Dual Motors

Dual Motors

(Figure 2) Product Brochure (At motor specifications) It would appear that the “Parallel” system is the best performer at the 1.25″ nozzle orifice.

(Figure 2) Product Brochure (At motor specifications) It would appear that the “Parallel” system is the best performer at the 1.25″ nozzle orifice.

If one motor is good then two must be better, right? Not necessarily.

Depending on the dual motor system you choose, it‘s quite possible the manufacturer is using lower performance motors in tandem to generate higher performance specifications.

These types of units generally run on 110-120 Volts. If this is the case, you’d be better off asking what the manufacturer has in a larger 7.2 inch or greater Tangential Bypass motor.

If the system requires 220-240 Volts, the system is likely using two high performance motors. They’re probably only 5.7 inch diameter motors but since they’re either Peripheral Bypass or Tangential Bypass motors, it should be a reasonable choice.

If your home is larger than 12,000 square feet or you feel you want optimal performance, Cana-Vac recommends that you install multiple high performance units with larger Tangential motors. These should target separate zones much like what’s done for air conditioning in large homes or buildings.

There are two ways to increase performance using two motors, they are as follows (see Figure 1):

Air Series: In a Series application, one vacuum motor feeds the heated discharge air into the intake of the second motor. This effectively increases vacuum suction (inches of waterlift) by 60-70 percent. This design is not recommended because higher temperatures result in a lower motor life expectancy.

In addition, extra care (particularly with Flow-Thru type and Peripheral bypass motors) must be taken to ensure that the discharge air and motor cooling air are separated. The best dual motor systems utilize two Tangential bypass motors which ensure that heated discharge air and cooling air are kept separate.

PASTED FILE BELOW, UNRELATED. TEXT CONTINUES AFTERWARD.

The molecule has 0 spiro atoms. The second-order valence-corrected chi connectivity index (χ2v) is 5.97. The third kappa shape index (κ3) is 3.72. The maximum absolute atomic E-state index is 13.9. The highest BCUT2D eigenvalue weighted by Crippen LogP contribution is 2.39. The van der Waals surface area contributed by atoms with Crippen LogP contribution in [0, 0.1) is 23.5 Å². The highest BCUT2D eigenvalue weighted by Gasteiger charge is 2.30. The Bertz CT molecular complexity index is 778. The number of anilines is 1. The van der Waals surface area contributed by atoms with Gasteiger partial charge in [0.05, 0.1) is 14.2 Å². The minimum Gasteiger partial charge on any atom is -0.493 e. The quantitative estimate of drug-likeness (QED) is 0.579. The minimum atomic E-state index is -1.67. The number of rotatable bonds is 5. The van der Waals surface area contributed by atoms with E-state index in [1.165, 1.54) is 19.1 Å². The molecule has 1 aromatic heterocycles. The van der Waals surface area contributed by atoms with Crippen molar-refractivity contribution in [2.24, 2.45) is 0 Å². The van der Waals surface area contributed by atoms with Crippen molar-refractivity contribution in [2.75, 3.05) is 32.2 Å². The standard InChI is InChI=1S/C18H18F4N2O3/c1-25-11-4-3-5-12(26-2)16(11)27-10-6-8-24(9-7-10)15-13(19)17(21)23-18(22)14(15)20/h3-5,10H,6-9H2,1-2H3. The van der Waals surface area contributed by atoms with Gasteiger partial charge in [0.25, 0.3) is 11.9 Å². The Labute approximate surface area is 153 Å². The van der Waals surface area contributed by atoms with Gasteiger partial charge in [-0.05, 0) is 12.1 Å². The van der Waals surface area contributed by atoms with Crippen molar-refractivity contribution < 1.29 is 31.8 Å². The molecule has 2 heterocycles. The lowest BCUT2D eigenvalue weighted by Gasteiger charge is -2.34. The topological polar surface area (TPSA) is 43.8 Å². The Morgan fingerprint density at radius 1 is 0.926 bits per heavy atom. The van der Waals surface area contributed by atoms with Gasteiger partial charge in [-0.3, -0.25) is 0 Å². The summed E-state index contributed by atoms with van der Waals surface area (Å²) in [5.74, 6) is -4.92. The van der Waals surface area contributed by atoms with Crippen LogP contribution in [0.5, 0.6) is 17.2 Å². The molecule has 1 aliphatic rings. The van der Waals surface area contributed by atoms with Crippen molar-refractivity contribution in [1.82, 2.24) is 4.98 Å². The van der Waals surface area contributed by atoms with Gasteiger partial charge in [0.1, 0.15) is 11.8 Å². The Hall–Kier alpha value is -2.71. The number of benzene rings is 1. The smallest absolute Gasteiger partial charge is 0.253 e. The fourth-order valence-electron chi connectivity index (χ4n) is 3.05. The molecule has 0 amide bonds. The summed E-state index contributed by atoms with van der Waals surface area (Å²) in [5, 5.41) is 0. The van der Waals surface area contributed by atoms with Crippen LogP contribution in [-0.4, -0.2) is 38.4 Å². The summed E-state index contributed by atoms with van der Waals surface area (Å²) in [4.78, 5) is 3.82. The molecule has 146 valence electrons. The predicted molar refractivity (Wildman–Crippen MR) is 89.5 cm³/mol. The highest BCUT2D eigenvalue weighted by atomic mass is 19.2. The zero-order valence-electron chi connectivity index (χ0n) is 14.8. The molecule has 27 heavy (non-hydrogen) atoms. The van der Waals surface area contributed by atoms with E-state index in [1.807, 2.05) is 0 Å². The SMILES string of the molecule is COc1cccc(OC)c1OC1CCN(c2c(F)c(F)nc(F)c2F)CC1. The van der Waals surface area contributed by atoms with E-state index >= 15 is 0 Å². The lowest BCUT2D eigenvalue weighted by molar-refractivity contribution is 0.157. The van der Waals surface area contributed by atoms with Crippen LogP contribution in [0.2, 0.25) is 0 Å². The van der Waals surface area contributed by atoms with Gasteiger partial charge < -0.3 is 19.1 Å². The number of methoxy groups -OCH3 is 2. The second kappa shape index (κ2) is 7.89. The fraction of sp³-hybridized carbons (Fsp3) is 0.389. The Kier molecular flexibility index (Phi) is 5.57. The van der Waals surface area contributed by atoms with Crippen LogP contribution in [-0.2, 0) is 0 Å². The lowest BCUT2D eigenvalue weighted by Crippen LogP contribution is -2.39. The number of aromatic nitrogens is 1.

(Figure 3) Actual Airwatts (At end of a 30′ hose) Clearly shows how the Airflow gains of the Parallel system resulting in low performance. Both systems with high Suction had better performance and approximately equal performance at the 1.25″ nozzle orifice.

(Figure 3) Actual Airwatts (At end of a 30′ hose) Clearly shows how the Airflow gains of the Parallel system resulting in low performance. Both systems with high Suction had better performance and approximately equal performance at the 1.25″ nozzle orifice.

Air Parallel: While operating vacuum motors in air parallel, two motors draw air from a single plenum chamber. This has the effect of nearly doubling the Airflow (CFM) of the system while the vacuum (inches of waterlift) level remains comparable to a single motor system.

An Ametek/Lamb Product Review noted,“When applying motors in this manner, care must be taken in the design to accommodate the increased airflow. If restrictive tools and hoses are used in a cleaner, the potential air flow advantages gained by the parallel arrangement may be negated.”

This is evident in [Figure 2], where it appears that the Air Parallel system (blue line) has good Airwatt performance when it’s unrestricted at the motor. However, it’s quite different when put it into a central vacuum cleaner with a 30 foot hose [Figure 3]. As you can see, the Air Parallel System (blue line) has a lot less end of hose performance.

This is because an Air Parallel system does not increase suction. Airflow robbing restrictions within a central vacuum installation negate any increases that Airflow gains from adding the additional motor. Conversely, the dual motor system that increased suction maintained high end of hose performance [Figure 3].